Watering Requirements

Watering is a critical part of fiddle leaf fig care, and one of the easiest things to get wrong.

Your fiddle leaf fig does require plenty of water, but it’s important to let the top of the soil to dry out between waterings. If you don’t let your fig’s soil get dry occasionally, it will be vulnerable to root rot and fungal infections.

Check whether your plant needs watering before you give it a drink. Push your finger into the top inch of the soil. If it is dry, your plant is ready for a drink, but if it is still wet, wait a while before watering it.

Special Care

As a tropical plant, it does appreciate a humid environment of 30-65% . If the humidity drops below 30%, you need to increase the humidity. Use a plant mister to lightly spray the leaves or the soil early on in the day.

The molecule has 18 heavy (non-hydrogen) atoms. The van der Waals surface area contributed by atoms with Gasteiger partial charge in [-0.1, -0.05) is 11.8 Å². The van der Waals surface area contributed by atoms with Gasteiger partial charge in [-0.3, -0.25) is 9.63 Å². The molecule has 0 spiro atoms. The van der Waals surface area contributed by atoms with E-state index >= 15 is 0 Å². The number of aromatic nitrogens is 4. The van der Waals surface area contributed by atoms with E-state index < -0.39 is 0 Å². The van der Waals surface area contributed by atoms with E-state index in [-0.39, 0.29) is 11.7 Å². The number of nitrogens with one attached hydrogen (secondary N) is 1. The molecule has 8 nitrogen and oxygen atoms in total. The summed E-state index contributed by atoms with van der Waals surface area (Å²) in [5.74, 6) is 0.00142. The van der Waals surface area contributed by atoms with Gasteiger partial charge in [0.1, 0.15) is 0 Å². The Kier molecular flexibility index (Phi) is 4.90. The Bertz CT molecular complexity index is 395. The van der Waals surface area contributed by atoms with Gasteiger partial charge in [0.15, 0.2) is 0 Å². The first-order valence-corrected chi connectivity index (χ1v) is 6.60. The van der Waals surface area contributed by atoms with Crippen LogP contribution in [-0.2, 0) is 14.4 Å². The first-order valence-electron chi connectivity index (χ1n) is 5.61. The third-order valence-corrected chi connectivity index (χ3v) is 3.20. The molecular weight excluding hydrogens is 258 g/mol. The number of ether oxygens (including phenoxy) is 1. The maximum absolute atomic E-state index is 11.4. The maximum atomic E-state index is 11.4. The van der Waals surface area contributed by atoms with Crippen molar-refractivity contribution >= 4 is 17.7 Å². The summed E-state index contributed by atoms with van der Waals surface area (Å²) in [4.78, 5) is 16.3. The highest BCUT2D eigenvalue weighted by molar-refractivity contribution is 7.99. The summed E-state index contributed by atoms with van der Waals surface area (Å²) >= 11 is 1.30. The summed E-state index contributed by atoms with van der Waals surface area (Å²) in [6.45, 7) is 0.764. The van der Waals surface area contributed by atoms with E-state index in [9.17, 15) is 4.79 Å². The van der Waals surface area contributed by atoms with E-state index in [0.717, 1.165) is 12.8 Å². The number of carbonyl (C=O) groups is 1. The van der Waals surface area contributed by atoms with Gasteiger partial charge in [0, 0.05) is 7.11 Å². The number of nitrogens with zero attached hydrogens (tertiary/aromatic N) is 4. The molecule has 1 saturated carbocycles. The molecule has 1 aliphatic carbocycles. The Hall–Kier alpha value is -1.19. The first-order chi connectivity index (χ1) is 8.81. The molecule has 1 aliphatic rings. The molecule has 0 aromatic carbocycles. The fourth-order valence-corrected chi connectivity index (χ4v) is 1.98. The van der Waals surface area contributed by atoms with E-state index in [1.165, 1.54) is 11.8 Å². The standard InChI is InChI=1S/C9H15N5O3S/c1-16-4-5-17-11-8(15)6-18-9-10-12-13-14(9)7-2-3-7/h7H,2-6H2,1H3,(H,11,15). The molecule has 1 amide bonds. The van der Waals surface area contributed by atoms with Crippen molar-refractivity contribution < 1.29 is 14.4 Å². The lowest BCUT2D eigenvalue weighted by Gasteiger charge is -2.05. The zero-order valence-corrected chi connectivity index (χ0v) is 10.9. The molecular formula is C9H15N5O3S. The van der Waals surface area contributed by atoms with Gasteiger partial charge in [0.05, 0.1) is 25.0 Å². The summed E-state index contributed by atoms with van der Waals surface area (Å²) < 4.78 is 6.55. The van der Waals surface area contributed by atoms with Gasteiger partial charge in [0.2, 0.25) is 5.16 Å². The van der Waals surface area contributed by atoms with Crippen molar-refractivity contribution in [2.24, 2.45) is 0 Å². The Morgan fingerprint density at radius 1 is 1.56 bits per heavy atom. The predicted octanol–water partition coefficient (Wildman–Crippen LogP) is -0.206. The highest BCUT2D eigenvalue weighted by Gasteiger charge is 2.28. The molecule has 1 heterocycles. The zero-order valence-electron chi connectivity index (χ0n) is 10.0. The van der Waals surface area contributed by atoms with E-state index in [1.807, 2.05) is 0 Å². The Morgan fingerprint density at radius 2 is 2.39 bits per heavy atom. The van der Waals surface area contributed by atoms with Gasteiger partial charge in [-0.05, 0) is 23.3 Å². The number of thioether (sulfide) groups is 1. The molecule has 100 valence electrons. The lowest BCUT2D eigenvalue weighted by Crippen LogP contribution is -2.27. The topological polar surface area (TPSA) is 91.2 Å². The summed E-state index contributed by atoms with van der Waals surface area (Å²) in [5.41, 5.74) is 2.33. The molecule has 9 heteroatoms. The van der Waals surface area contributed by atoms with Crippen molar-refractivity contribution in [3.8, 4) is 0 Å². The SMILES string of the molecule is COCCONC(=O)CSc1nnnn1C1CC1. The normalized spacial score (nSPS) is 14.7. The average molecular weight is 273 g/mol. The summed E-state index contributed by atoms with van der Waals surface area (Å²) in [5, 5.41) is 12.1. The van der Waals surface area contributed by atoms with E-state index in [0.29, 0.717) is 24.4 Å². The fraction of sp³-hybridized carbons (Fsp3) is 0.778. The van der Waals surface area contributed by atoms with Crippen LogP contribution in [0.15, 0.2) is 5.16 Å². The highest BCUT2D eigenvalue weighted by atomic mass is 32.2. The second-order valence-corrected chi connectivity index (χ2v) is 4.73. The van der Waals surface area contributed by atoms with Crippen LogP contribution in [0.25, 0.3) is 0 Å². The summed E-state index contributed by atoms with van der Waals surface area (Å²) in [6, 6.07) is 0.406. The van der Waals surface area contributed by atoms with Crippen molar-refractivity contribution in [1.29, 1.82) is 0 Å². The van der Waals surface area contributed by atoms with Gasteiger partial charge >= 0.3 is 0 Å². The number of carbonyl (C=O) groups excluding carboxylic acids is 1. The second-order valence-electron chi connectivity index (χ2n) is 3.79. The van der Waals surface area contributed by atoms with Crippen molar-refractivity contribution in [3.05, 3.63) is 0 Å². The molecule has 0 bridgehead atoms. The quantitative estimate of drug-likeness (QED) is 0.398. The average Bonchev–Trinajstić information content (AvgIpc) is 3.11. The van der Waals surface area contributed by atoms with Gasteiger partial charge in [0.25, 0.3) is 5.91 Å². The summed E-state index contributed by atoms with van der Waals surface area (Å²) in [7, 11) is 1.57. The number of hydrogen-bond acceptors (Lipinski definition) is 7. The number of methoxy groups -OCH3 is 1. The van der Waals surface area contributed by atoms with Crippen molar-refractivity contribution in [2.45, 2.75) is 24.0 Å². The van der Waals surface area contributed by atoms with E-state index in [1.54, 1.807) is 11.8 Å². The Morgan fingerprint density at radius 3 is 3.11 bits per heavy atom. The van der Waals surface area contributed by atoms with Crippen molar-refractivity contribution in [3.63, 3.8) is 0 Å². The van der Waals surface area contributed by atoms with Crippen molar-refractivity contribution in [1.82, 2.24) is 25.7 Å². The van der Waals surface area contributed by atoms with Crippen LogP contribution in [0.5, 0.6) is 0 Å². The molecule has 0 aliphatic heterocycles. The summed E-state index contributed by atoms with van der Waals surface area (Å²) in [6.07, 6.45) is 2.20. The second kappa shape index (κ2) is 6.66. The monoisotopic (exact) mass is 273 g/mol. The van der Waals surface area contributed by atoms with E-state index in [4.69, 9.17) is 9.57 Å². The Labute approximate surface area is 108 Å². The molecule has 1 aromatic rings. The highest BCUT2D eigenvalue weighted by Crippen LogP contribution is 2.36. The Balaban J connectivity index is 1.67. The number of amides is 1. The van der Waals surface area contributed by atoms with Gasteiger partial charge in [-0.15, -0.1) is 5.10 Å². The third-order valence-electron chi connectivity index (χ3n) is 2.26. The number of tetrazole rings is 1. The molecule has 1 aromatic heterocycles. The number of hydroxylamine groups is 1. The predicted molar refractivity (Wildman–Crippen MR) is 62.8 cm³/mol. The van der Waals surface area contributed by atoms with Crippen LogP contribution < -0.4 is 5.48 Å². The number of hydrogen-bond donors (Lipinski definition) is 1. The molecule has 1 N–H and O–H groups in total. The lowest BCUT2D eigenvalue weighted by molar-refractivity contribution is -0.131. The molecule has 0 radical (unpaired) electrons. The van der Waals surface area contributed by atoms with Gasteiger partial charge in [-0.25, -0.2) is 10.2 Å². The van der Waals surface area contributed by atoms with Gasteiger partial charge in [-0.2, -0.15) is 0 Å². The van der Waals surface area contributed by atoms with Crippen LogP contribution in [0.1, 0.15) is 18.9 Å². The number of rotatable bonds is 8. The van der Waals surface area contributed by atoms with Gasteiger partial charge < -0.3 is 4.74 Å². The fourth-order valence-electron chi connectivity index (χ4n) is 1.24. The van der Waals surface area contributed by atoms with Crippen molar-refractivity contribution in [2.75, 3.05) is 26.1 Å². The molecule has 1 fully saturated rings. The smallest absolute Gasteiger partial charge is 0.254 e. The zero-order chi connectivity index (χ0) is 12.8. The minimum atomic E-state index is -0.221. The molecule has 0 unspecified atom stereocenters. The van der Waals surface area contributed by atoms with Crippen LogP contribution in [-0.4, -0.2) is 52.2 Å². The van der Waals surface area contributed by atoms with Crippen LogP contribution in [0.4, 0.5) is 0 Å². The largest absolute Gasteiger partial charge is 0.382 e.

You should then allow the fig to dry out before the evening, so that the leaves aren’t wet overnight. Too much moisture will cause fungal infections. You can pat your fig dry and reduce the misting if it does not seem to be drying properly.


If you want to propagate your tree, you need to find a healthy branch with two or three leaves. Cut the branch about three inches below its first leaf. Get a glass of filtered water and place your branch in it.

Put the glass in a sunny spot, and refresh the water every few days to prevent any algal growth from harming your plant. It should take about four weeks for the plant to develop roots, and once these have become established, you can transplant the cutting into some soil.

Pests and Problems

Unfortunately, fiddle leaf figs are not very resistant to pests, and it is common for them to get infested with mealybugs, aphids, scale insects, and spider mites. You should regularly check the leaves for signs of infestation, so you can take action if your plant is under attack.

Mealybugs usually appear as little white balls on the undersides of leaves. Scale insects are small, brown ovals that are very flat. They look like blemishes on the leaves. Spider mites will leave tiny, thin threads of web on the leaves, and aphids are little winged bugs that crawl around on the plant.